What role does class play in the novel? How do the class differences between Miranda and Clegg prevent them from seeing eye to eye?
Answer: Miranda is well-educated. Her father is a doctor and she attended the prestigious Slade School of Art after going to a well-regarded high school. The main results of her class privileges are her fine appreciation of art and her inability to fathom Clegg's indifference to art. She views Clegg as beneath her, as constantly in need of education. On his end, Clegg believes that he is never good enough, despite his new-found wealth, to belong to the upper class. He constantly feels belittled by Miranda and by the wider world. His anger about the class differences between himself and Miranda partly informs his treatment of her: he simultaneously spoils her with everything money can buy and hates her sense of superiority.
How is Miranda similar to the butterflies Clegg has collected, and how is she different? Think about how these similarities and differences inform Clegg's view of Miranda.
Answer: Miranda is beautiful and can be captured, just like Clegg's butterflies. Clegg admires both her and the butterflies from afar, and in each case traps what he admires - killing the butterflies and arranging them together, and locking Miranda in her basement cell. Clegg admires the "essence" of Miranda and of the butterflies. He wants to look at them and collect them, but not understand them.
Yet Miranda is very different from the butterflies because she has the capacity to resist Clegg. She has a mind of her own, which Clegg cannot subdue. She becomes increasingly resistant to his keeping her captive; when Clegg becomes unable to tolerate her escape attempts and attacks, their relationship reaches a major turning point. While he can manage his butterflies, Clegg cannot control Miranda without killing her. This fact causes Clegg to become increasingly distressed and paranoid, and may lie at the root of his inability to act when Miranda falls mortally ill.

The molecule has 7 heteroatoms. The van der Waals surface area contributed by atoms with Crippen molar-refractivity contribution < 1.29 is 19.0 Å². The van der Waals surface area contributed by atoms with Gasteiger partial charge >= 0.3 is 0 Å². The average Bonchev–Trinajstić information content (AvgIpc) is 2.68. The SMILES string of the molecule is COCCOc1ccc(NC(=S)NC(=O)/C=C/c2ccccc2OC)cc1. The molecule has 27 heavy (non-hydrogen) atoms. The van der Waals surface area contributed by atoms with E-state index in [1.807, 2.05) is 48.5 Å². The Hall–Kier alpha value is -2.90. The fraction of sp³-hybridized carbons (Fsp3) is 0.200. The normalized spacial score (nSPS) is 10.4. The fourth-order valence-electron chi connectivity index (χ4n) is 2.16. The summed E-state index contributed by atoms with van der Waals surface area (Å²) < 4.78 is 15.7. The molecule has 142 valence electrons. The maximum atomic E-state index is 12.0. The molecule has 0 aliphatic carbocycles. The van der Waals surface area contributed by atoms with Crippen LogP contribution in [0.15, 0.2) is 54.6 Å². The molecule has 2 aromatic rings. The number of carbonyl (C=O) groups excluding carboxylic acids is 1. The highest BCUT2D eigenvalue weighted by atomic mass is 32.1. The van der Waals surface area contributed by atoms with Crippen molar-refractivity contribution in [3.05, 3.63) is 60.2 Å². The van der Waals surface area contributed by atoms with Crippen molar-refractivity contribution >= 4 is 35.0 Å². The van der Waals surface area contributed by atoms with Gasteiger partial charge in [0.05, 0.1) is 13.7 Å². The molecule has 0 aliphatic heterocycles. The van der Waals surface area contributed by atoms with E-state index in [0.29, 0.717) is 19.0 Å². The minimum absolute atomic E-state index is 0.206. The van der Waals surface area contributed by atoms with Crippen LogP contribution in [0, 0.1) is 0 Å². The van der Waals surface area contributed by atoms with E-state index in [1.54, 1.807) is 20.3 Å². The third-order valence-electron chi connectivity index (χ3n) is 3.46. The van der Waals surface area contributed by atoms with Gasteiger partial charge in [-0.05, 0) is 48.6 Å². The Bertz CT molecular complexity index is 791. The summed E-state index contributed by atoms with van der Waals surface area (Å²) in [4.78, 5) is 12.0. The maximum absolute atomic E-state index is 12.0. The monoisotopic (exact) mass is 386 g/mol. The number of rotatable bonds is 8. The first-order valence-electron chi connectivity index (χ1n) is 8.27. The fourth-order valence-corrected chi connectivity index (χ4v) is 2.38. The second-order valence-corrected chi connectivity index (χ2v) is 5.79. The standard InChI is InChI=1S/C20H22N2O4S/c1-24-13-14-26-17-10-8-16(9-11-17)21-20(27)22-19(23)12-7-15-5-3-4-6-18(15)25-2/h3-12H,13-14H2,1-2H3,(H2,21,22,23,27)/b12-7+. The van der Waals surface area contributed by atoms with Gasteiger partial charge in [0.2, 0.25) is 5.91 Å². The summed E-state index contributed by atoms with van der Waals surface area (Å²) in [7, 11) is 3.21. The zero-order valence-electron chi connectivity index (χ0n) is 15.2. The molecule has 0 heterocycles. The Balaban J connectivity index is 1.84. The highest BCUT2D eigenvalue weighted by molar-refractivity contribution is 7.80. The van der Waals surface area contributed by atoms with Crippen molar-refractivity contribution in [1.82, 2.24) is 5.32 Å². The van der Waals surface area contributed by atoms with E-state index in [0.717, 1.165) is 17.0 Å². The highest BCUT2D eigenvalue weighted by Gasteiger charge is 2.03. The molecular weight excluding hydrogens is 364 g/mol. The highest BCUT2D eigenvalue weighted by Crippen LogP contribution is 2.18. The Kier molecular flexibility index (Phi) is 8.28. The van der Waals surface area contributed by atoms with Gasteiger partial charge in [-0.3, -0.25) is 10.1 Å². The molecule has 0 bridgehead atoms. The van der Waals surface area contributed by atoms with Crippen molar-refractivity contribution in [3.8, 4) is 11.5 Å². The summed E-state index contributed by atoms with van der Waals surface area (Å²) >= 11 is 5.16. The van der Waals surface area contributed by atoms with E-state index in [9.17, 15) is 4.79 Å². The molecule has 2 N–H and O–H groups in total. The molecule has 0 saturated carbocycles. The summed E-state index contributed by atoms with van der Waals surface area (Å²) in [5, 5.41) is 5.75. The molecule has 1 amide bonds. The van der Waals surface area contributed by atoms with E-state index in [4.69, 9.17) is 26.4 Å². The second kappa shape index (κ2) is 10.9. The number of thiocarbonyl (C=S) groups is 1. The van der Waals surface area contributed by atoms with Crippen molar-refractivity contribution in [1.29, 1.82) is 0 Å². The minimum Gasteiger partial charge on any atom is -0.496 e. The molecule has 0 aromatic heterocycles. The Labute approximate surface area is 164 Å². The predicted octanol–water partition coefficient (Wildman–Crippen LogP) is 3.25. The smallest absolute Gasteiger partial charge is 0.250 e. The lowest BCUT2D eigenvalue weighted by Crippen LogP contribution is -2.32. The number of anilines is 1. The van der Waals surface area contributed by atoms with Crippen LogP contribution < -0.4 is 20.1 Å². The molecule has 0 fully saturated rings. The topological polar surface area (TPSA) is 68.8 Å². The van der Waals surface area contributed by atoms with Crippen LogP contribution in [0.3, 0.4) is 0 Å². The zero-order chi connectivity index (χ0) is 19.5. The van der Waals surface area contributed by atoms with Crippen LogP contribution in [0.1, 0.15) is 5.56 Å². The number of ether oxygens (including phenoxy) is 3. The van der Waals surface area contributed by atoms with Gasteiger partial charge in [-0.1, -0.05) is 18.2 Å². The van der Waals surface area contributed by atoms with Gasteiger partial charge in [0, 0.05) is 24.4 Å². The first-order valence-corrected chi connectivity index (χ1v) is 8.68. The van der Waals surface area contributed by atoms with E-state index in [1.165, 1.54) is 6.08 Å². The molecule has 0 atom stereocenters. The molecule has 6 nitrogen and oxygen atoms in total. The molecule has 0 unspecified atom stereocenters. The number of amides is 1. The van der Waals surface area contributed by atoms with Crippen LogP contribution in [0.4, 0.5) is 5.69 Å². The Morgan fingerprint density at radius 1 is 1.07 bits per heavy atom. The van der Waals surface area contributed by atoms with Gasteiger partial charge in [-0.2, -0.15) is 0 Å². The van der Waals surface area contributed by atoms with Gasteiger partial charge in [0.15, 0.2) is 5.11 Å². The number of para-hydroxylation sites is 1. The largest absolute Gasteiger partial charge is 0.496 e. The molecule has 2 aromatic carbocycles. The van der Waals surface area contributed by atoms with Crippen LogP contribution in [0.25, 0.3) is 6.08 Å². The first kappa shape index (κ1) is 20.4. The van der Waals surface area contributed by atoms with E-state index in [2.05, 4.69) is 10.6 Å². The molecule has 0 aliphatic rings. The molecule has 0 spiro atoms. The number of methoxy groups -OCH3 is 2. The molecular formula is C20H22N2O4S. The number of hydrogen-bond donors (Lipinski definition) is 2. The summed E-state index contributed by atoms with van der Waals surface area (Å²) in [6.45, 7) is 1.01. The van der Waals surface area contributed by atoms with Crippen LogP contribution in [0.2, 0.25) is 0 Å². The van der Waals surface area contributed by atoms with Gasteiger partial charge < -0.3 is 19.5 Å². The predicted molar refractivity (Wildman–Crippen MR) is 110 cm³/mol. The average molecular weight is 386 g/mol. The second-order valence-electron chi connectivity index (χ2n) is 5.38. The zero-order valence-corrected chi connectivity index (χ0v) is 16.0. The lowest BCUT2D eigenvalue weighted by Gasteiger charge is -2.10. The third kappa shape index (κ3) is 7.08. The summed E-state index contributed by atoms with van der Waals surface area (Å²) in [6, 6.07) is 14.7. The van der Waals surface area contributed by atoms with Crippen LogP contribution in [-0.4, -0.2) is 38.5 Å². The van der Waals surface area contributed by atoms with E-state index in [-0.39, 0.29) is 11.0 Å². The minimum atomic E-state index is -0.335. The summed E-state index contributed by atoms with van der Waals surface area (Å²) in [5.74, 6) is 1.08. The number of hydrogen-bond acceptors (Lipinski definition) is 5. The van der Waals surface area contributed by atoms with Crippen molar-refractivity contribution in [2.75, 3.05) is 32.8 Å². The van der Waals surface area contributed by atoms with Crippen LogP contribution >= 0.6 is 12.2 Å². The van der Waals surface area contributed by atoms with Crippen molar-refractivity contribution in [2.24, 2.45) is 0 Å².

How does Fowles use The Tempest as a framework for the novel, and how does the novel depart from or align with the play?
Answer: Two characters from The Tempest, Ferdinand (the young prince) and Caliban (the wretched monster), are here combined into one character, the butterfly collector Frederick Clegg. Clegg views himself as Ferdinand, while Miranda views him as a Caliban. Both sides of his personality are apparent in his treatment of Miranda: the Ferdinand aspect brings Miranda food, clothing, perfumes, and almost anything else she wants, while the Caliban aspect kidnaps her, abuses her, and keeps her captive. Fowles subverts Shakespeare by making it Miranda's fate to be killed by the Caliban side of Clegg's character, rather than leaving her confinement and finding harmony with the Ferdinand side. The Collector is a tragedy, whereas The Tempest ends on a note of happiness.
Do money and power corrupt Clegg, or has his personality been warped all along?
Answer: In Fowles's opinion (and Clegg's as well), money will always corrupt, for all people have dreams of the crazy things they might do if they had the means; only money can make such bizarre dreams into realities. When Clegg was a city clerk without money, he contented himself with viewing Miranda from afar. It was only with his acquisition of wealth than he became Miranda's captor. Perhaps Clegg would argue that his potential for this kidnapping and imprisonment had been in his psyche all along, but it took the acquisition of money and power to allow him to reach his "potential."
What does Miranda hate about photographs and what does Clegg like about them? How are their opinions indicative of their personality differences?
Answer: Miranda hates that photographs can never fully capture the beauty of art or of a moment. Clegg thinks that photographs are a safe means of processing his obsessions, especially his obsession with Miranda. He cannot deal with her headstrong human personality, but loves to look at the photographs he has taken of her; in this format, she cannot resist his obsessive eyes. These different views of photographs reveal that Miranda is not afraid of exposure or self-exposure, while Clegg fears such revelations and would much rather be able to kill things before he collects them. Though he does not want to kill Miranda literally, he can "kill" her metaphorically by viewing her through photographs.